Dean’s List: Wesleyan acknowledges high academic achievement at the end of each semester. Students who earn a semester GPA of 93.35 or better on three or more credits taken at Wesleyan will be named to the Dean's List.
Espwesso: Wesleyan’s student-run café, Espwesso is located at 222 Church St.
FTF/First Things First: The pre-orientation for first-generation students.
FGSS: A major program focusing on Feminist, Gender and Sexuality Studies.
FYM: First Year Matters is a program that provides new students with a common experience and introduction to intellectual life at Wesleyan.
FYS: First Year Seminars are small courses intended for first-year students on a wide array of topics that feature a focus on writing.
Gen Eds: Students take courses across the curriculum to fulfill the General Education Expectations. Gen Eds are required for entrance to certain majors, Phi Beta Kappa, university honors, etc.
Grading Mode: A student's academic performance in individual courses taken at Wesleyan will be evaluated either by letter grades (A-F) or by the designations credit (CR) or unsatisfactory (U). The final choice of grading mode must be made within the 14 days after drop/add period ends.
Guidebook: A smartphone app used by the New Student Orientation Office to provide students with an up-to-date orientation schedule.
Incompletes: Students can request incompletes at the end of the academic term. If approved, the student will have until the beginning of the following term to submit the work or take the test (unless otherwise an earlier deadline is set by the instructor).
ISO: International Student Pre-Orientation is held prior to new student orientation to assist students coming from across the the globe with the transition to college and American culture.
ITCOO: In the Company of Others is a peer theater piece performed during New Student Orientation to spark conversation regarding what it means to live in a diverse community.
ITS: Information Technology Services provides technical services and support to students, staff and faculty.
Jobs/Student Employment: The Student Employment Office is committed to giving students the opportunity to satisfy the work-study component of their financial aid package and assist students that are not eligible for work-study to gain employment.
La Casa: La Casa de Albizu Campos is a program house that aims to serve as a resource on issues pertaining to the Latino culture by hosting social, educational, traditional, and political events on campus.
LAST: Latin American Studies is an interdisciplinary program that is designed to provide an integrated view of Mesoamerica, South America, and the Caribbean.
Leave of Absence: Many students take a leave of absence—either academic or non-academic—at some point during the undergraduate career. Some take a leave to work or travel or to be at home with family. Others enroll at another college or university to experience a different campus environment or to take courses not offered at Wesleyan. Some students need to take a medical leave because a medical and/or psychological issue temporarily prevents them from successful and productive participation in the University.
LRC: The Language Resource Center provides support for students, faculty and members of the Wesleyan community involved in the study of languages and related areas. Course related audio and video materials are available.
MB&B: Molecular Biology and Biochemistry focuses on the molecular basis of biological processes, i.e., on mechanisms by which cells process, integrate and act on information to constitute living organisms.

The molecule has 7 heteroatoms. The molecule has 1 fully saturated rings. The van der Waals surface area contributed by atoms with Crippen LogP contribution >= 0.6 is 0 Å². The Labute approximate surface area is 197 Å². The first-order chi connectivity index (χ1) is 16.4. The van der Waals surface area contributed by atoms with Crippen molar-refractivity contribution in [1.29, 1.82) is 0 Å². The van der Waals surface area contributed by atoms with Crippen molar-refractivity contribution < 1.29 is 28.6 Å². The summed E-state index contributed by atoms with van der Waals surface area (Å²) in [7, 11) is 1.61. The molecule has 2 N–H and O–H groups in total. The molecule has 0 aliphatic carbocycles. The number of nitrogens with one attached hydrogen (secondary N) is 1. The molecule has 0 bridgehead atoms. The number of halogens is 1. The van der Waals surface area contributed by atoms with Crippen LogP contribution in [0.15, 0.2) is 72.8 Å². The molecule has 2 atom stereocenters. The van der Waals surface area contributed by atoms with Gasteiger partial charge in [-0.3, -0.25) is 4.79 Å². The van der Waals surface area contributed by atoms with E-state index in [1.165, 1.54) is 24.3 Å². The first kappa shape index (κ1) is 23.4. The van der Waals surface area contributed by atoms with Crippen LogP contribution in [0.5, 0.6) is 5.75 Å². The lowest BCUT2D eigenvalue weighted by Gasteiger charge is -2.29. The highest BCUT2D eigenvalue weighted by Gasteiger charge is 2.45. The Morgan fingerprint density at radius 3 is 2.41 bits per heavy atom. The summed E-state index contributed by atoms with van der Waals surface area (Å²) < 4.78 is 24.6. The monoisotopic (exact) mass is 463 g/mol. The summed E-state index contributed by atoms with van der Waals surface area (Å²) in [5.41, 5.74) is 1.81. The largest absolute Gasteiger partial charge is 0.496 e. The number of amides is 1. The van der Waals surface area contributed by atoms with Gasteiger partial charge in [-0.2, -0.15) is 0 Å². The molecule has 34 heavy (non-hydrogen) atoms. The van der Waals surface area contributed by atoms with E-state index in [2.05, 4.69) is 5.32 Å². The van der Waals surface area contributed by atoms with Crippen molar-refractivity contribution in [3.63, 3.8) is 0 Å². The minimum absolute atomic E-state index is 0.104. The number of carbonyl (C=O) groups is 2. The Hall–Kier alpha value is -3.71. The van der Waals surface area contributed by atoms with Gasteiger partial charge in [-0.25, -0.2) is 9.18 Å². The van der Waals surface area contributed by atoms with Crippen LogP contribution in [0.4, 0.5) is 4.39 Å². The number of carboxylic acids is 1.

Moodle: Wesleyan faculty use Moodle to manage a wide variety of digital communications with their students offering documents for download, hosting discussion forums, managing digital assignments, and more.
Neon: A local deli across from the Freeman Athletic Center.
The Nics: Nicolson 5, 6, and 7 are home to both first-year and upper-class students.
ORSL: The Chaplains from Wesleyan’s Office of Religious and Spiritual Life have been appointed by the University to ensure and promote the spiritual and religious well-being of the campus community by providing leadership, counseling, and programming that promotes holistic student development and by nurturing many diverse and vibrant religious communities at Wesleyan.
OSA: Wesleyan considers study abroad contributes an essential part of the liberal arts education for students majoring in any subject. A meaningful cross-cultural experience sharpens our understanding of ourselves in relation to the world in which we live and is, for most, the best path toward true intercultural expertise and multilingualism.
Oversubscription: The oversubscription rule is designed to prevent a student from building a program of study that is too narrow. Any credit above the academic subject or category limit will not count toward the 32.00 credits required for graduation, although the credits will be recorded on the transcript and grades will be factored into GPA calculations.
PBK/Phi Beta Kappa: The oldest national scholastic honor society, Phi Beta Kappa at Wesleyan is limited to 12 percent of the graduating class each year. Election to the society is based on grades and fulfillment of the eligibility requirements and nomination by the major department.
P-Safe: Public Safety interacts with students in academic buildings, residence halls and campus neighborhoods every day. It is their goal to maintain a close partnership with the campus community as well as those responders that assist us in keeping everyone safe.
Peer Advisors: Peer advisors act as an informed resource for all students regarding matters related to registration and study skills. They also prepare and facilitate individual sessions and workshops focusing on metacognitive learning strategies, time management, public speaking, studying and exam preparation strategies.